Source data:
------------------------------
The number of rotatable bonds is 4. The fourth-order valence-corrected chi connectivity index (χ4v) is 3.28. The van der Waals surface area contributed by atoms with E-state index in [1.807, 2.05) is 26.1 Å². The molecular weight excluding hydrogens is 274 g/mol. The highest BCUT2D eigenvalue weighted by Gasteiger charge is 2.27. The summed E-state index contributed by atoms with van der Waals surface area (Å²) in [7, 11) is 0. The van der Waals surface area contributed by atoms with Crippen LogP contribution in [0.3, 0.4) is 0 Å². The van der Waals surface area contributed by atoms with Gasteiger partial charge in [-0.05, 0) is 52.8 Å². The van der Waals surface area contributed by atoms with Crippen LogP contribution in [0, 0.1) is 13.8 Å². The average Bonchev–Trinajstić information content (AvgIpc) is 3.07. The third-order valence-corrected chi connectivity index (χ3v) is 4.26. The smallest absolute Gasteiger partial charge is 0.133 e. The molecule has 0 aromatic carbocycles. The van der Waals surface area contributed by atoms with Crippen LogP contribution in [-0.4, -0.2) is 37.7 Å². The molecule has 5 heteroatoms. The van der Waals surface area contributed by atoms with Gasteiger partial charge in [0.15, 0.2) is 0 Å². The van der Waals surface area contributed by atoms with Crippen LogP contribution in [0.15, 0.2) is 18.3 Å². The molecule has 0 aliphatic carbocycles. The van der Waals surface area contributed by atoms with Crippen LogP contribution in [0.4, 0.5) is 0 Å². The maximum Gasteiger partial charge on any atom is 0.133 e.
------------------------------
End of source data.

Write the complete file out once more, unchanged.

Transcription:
The number of rotatable bonds is 4. The fourth-order valence-corrected chi connectivity index (χ4v) is 3.28. The van der Waals surface area contributed by atoms with E-state index in [1.807, 2.05) is 26.1 Å². The molecular weight excluding hydrogens is 274 g/mol. The highest BCUT2D eigenvalue weighted by Gasteiger charge is 2.27. The summed E-state index contributed by atoms with van der Waals surface area (Å²) in [7, 11) is 0. The van der Waals surface area contributed by atoms with Crippen LogP contribution in [0.3, 0.4) is 0 Å². The van der Waals surface area contributed by atoms with Gasteiger partial charge in [-0.05, 0) is 52.8 Å². The van der Waals surface area contributed by atoms with Crippen LogP contribution in [0, 0.1) is 13.8 Å². The average Bonchev–Trinajstić information content (AvgIpc) is 3.07. The third-order valence-corrected chi connectivity index (χ3v) is 4.26. The smallest absolute Gasteiger partial charge is 0.133 e. The molecule has 0 aromatic carbocycles. The van der Waals surface area contributed by atoms with Crippen LogP contribution in [-0.4, -0.2) is 37.7 Å². The molecule has 5 heteroatoms. The van der Waals surface area contributed by atoms with Gasteiger partial charge in [0.15, 0.2) is 0 Å². The van der Waals surface area contributed by atoms with Crippen LogP contribution in [0.15, 0.2) is 18.3 Å². The molecule has 0 aliphatic carbocycles. The van der Waals surface area contributed by atoms with Crippen LogP contribution in [0.4, 0.5) is 0 Å². The maximum Gasteiger partial charge on any atom is 0.133 e.